samniyama-indriya-gramam / sarvatra sama-buddhayah
te prapnuvanti mam eva / sarva-bhuta-hite ratah
Those who are able to control their senses, have equanimity of mind and rejoice in contributing to the welfare of all creatures are dear to me.
Bhagavad Gita XII.4
The practice of yoga asks us to examine the prejudices and preferences
of the mind, and the way that those prejudices play out in our
relationships with others, including animals. As we "progress towards
kindness," we are able to see others as the same, as KIN, which is the
root of the word kindness.
Each of the practices of yoga are meant to bring about equanimity of mind "sama buddhaya" from the verse. Sama, being of the same - buddhaya, the intellect or the mind. Being of the same mind towards all beings, which gives rise to the next line of the verse "rejoicing in contributing to the welfare of all beings."
In yoga practice, we start with the breath. Ujjai ("victorious") breath is a practice of making two things that seem opposite the same. We take the inhales, and the exhales and make them sound and feel the same. We make them the same length (sama-vritti), and the same volume of air. Then we take that equalized breath with us throughout the duration of the practice, whether we are in headstand, or wheel, or forward bend, or warrior. The equalized breath keeps the mind even (sama buddhayah) whether we are in a pose that we like, or don't like; whether we are in a difficult pose, or an easy pose, etc. In this way, the breath moves us through all of the experiences of the class with an equal mind, with equanimity. Such that whatever predicament we might find ourselves in in our lives, we can approach all situations with equanimity and poise.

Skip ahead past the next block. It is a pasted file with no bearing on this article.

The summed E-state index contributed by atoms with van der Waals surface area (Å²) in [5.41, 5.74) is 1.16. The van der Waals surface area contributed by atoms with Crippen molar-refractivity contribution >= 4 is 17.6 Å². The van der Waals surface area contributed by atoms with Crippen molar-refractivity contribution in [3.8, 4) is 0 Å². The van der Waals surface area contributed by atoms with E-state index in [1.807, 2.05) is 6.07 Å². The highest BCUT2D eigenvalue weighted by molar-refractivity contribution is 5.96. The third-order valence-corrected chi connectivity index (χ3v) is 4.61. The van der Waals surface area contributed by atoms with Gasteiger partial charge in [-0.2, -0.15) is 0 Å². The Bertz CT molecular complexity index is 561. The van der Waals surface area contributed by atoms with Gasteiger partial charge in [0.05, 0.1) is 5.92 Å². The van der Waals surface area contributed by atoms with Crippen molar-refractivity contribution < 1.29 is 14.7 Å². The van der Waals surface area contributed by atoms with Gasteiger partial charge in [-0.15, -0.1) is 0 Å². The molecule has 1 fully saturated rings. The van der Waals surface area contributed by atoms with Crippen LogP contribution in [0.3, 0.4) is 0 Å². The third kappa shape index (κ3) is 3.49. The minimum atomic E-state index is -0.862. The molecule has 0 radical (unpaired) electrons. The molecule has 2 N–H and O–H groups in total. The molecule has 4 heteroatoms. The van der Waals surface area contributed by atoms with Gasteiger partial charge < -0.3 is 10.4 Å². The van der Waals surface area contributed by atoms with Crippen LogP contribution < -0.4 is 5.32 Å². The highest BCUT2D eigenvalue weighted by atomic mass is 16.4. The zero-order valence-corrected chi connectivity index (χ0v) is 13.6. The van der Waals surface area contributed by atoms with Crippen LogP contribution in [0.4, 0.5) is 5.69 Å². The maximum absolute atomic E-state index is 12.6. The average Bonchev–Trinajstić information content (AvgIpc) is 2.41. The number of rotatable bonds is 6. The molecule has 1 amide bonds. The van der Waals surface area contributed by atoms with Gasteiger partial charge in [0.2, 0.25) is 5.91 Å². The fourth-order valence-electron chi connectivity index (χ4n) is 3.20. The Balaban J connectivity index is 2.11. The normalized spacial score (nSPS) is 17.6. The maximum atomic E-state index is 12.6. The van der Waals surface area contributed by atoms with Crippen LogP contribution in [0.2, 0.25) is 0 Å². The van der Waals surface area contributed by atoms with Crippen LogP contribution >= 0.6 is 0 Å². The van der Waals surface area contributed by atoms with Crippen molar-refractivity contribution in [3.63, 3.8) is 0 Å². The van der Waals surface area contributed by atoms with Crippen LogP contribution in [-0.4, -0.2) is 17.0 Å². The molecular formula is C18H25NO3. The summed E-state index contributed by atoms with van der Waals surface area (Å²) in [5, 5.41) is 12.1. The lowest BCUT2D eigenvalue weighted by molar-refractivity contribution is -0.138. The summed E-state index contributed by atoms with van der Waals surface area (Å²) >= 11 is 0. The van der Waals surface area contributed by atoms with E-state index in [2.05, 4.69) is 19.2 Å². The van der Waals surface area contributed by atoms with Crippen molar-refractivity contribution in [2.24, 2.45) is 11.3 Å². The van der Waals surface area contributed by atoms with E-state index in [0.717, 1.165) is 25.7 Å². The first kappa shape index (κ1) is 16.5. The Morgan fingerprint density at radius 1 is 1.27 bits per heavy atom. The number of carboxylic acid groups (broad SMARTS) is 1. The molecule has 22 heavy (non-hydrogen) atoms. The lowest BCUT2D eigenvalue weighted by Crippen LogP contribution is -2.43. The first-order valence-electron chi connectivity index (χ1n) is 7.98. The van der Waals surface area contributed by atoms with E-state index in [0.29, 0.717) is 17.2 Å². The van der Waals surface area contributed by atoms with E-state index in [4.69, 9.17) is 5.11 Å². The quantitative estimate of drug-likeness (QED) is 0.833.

Further, as we become the snake, the frog, the dog, the locust, we also see the world from the viewpoint of many different beings. Again, no matter whether we are a bug, a mammal, a reptile, etc..... the breath stays the same. Therefore we are also able to cultivate the feeling of equanimity towards all beings, without exception. When we are able to recognize that our breath is the same breath, the beat of our heart the same heartbeat, our joys and sorrows and struggles and hopes, the same as all other beings. Then we would not love a dog and wear a fox. Nor would we save a dolphin but eat a tuna.
The physical practice itself is a hip focused class, with lots of fun
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